“The second point is that any capitalization will always be beneficial to maintaining the solvency of the banking system.”


Cirque du Soleil walks a tightrope through pandemic

Updated 17 min 40 sec ago

Cirque du Soleil walks a tightrope through pandemic

  • Suitors wage backstage battle to rescue debt-stricken Canadian circus icon
  • Among the potential bidders is former fire eater Guy Laliberte, who fouded the acrobatic troupe in 1984

MONTREAL: Its shows canceled due to the COVID-19 pandemic, an already heavily indebted Cirque du Soleil’s fight for survival has invited an intense backstage battle to try to save the Canadian cultural icon.

High on a list of potential suitors is former fire eater Guy Laliberte, who founded the acrobatic troupe in 1984 but later sold it.

“Its revival will have to be done at the right price. And not at all costs,” said the 60-year-old, determined not to see his creation sold to private interests.

The billionaire clown said after “careful consideration,” he decided “with a great team” to pursue a bid, but offered no details.

Under his leadership, the Cirque had set up big tops in more than 300 cities around the world, delighting audiences with contemporary circus acts set to music but without the usual trappings of lions, elephants and bears.

Then the pandemic hit, forcing the company in March to cancel 44 shows worldwide, from Las Vegas to Tel Aviv, Moscow to Melbourne, and lay off 4,679 acrobats and technicians, or 95 percent of its workforce.

Hurtling toward bankruptcy, the global entertainment giant and pride of Canada commissioned a bank in early May to examine its options, including a possible sale.

Meanwhile, shareholders ponied up $50 million in bridge financing for its “short-term liquidity needs.”

Laliberte, the first clown to rocket to the International Space Station in 2009, ceded control of the Cirque for $1 billion in 2015.

It has since fallen into the hands of American investment firm TPG Capital (55 percent stake) and China’s Fosun (25 percent), which also owns Club Med and Thomas Cook travel. The Caisse de depot et placement du Quebec (CDPQ) retains the last 20 percent.

The institutional investor, which manages public pension plans and insurance programs in Quebec, bought Laliberte’s last remaining 10 percent stake in the business in February, just before the pandemic.

Since 2015, the Cirque has embarked on costly acquisitions and renovations of permanent performance halls, while its creative spirit waned, according to critics in the Quebec press.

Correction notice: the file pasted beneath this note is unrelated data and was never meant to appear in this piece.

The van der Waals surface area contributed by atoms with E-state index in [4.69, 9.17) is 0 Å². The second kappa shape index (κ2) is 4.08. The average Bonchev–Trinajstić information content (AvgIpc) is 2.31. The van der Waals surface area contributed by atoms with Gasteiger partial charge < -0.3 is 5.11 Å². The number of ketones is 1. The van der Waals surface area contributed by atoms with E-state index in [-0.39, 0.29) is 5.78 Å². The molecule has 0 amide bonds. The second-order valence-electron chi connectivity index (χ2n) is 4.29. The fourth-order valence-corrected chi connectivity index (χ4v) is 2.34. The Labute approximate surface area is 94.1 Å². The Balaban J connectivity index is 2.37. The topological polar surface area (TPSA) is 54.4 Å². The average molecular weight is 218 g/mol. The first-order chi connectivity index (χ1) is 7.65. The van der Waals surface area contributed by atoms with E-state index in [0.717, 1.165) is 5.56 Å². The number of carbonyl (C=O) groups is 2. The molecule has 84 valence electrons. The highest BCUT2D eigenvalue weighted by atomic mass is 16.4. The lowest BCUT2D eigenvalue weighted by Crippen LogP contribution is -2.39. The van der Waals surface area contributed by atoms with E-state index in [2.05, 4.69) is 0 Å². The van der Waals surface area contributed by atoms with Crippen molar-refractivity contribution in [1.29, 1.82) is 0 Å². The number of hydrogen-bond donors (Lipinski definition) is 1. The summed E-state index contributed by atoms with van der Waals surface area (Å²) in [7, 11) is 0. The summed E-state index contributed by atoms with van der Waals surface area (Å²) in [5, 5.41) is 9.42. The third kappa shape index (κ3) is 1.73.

Meanwhile, it piled on more than $1 billion in debt.

Fearing that the Cirque would be “sold to foreign interests,” the Quebec government recently offered it a conditional loan of $200 million to help relaunch its shows as restrictions on large gatherings start to be eased worldwide.

But the agreement in principle is conditional on the Cirque headquarters remaining in Montreal and the province being allowed to buy US and Chinese stakes in the company at an unspecified time in the future, “at market value” and with “probably a local partner,” said Quebec Minister of the Economy Pierre Fitzgibbon.

“The state does not want to operate the circus, but the circus is too important to Quebec (to leave it to foreigners),” he said.

In addition to Laliberte, other prospective buyers include Quebecor, the telecoms and media giant of tycoon Pierre Karl Peladeau, whose opening lowball bid was outright rejected.

“It is essentially the value and reputation of the brand” that has piqued interest in the company, says Michel Magnan, corporate governance chair at Concordia University in Montreal.

But “as long as there are restrictions on gatherings of people, the future is not very rosy” for the Cirque, he said.

Several challenges await, according to Magnan.

“There were a lot of people working in all of these shows. Where are they now? What are they doing? How are they doing? In what shape are they, what state of mind?” he said.

“The more time passes, the more this expertise risks evaporating.”

Small consolation: The Cirque resumed its performances on Wednesday in Hangzhou, China, five months after a coronavirus outbreak in the city.